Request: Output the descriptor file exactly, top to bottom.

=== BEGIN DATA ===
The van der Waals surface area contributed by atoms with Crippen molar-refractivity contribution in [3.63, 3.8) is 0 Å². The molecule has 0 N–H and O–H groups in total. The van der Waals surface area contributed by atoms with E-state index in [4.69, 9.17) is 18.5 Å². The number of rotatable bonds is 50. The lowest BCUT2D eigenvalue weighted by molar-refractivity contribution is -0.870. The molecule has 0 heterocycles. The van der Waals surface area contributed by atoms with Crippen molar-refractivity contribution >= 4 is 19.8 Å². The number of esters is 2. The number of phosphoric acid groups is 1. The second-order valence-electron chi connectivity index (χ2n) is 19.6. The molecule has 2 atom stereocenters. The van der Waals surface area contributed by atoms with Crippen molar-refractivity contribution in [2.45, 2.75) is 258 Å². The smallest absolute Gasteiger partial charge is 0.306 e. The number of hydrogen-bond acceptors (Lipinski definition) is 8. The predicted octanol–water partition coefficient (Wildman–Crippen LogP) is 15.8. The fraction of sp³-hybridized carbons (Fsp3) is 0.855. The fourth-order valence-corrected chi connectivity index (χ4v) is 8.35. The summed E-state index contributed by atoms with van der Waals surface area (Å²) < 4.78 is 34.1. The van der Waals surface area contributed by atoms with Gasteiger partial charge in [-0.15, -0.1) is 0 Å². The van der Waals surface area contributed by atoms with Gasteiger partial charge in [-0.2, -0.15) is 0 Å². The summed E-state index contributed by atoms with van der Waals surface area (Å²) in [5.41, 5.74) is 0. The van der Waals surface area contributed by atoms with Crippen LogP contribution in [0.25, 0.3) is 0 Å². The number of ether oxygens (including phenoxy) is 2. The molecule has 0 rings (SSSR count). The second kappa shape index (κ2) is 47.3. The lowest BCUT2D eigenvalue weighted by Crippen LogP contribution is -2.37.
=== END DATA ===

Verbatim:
The van der Waals surface area contributed by atoms with Crippen molar-refractivity contribution in [3.63, 3.8) is 0 Å². The molecule has 0 N–H and O–H groups in total. The van der Waals surface area contributed by atoms with E-state index in [4.69, 9.17) is 18.5 Å². The number of rotatable bonds is 50. The lowest BCUT2D eigenvalue weighted by molar-refractivity contribution is -0.870. The molecule has 0 heterocycles. The van der Waals surface area contributed by atoms with Crippen molar-refractivity contribution >= 4 is 19.8 Å². The number of esters is 2. The number of phosphoric acid groups is 1. The second-order valence-electron chi connectivity index (χ2n) is 19.6. The molecule has 2 atom stereocenters. The van der Waals surface area contributed by atoms with Crippen molar-refractivity contribution in [2.45, 2.75) is 258 Å². The smallest absolute Gasteiger partial charge is 0.306 e. The number of hydrogen-bond acceptors (Lipinski definition) is 8. The predicted octanol–water partition coefficient (Wildman–Crippen LogP) is 15.8. The fraction of sp³-hybridized carbons (Fsp3) is 0.855. The fourth-order valence-corrected chi connectivity index (χ4v) is 8.35. The summed E-state index contributed by atoms with van der Waals surface area (Å²) < 4.78 is 34.1. The van der Waals surface area contributed by atoms with Gasteiger partial charge in [-0.15, -0.1) is 0 Å². The van der Waals surface area contributed by atoms with Gasteiger partial charge in [-0.2, -0.15) is 0 Å². The summed E-state index contributed by atoms with van der Waals surface area (Å²) in [5.41, 5.74) is 0. The van der Waals surface area contributed by atoms with Crippen LogP contribution in [0.25, 0.3) is 0 Å². The number of ether oxygens (including phenoxy) is 2. The molecule has 0 rings (SSSR count). The second kappa shape index (κ2) is 47.3. The lowest BCUT2D eigenvalue weighted by Crippen LogP contribution is -2.37.